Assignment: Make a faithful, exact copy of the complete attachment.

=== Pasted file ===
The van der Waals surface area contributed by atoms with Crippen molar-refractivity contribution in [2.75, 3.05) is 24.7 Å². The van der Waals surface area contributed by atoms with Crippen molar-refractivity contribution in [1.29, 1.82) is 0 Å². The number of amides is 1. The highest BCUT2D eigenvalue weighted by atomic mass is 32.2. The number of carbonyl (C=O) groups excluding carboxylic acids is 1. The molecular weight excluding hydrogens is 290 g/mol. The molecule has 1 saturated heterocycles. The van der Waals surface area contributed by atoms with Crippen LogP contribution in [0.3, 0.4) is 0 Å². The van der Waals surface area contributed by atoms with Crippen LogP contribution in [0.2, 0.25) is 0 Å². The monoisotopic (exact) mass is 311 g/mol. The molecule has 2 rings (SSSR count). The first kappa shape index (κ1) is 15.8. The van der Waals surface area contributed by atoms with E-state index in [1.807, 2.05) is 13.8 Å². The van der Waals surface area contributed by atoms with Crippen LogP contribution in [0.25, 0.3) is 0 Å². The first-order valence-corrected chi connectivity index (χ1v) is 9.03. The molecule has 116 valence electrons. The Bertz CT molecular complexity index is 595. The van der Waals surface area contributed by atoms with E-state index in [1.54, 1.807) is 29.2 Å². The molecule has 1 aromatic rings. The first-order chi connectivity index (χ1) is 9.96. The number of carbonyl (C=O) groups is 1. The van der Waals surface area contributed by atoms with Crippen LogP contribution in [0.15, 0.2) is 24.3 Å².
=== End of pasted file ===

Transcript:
The van der Waals surface area contributed by atoms with Crippen molar-refractivity contribution in [2.75, 3.05) is 24.7 Å². The van der Waals surface area contributed by atoms with Crippen molar-refractivity contribution in [1.29, 1.82) is 0 Å². The number of amides is 1. The highest BCUT2D eigenvalue weighted by atomic mass is 32.2. The number of carbonyl (C=O) groups excluding carboxylic acids is 1. The molecular weight excluding hydrogens is 290 g/mol. The molecule has 1 saturated heterocycles. The van der Waals surface area contributed by atoms with Crippen LogP contribution in [0.3, 0.4) is 0 Å². The van der Waals surface area contributed by atoms with Crippen LogP contribution in [0.2, 0.25) is 0 Å². The monoisotopic (exact) mass is 311 g/mol. The molecule has 2 rings (SSSR count). The first kappa shape index (κ1) is 15.8. The van der Waals surface area contributed by atoms with E-state index in [1.807, 2.05) is 13.8 Å². The van der Waals surface area contributed by atoms with Crippen LogP contribution in [0.25, 0.3) is 0 Å². The first-order valence-corrected chi connectivity index (χ1v) is 9.03. The molecule has 116 valence electrons. The Bertz CT molecular complexity index is 595. The van der Waals surface area contributed by atoms with E-state index in [1.54, 1.807) is 29.2 Å². The molecule has 1 aromatic rings. The first-order chi connectivity index (χ1) is 9.96. The number of carbonyl (C=O) groups is 1. The van der Waals surface area contributed by atoms with Crippen LogP contribution in [0.15, 0.2) is 24.3 Å².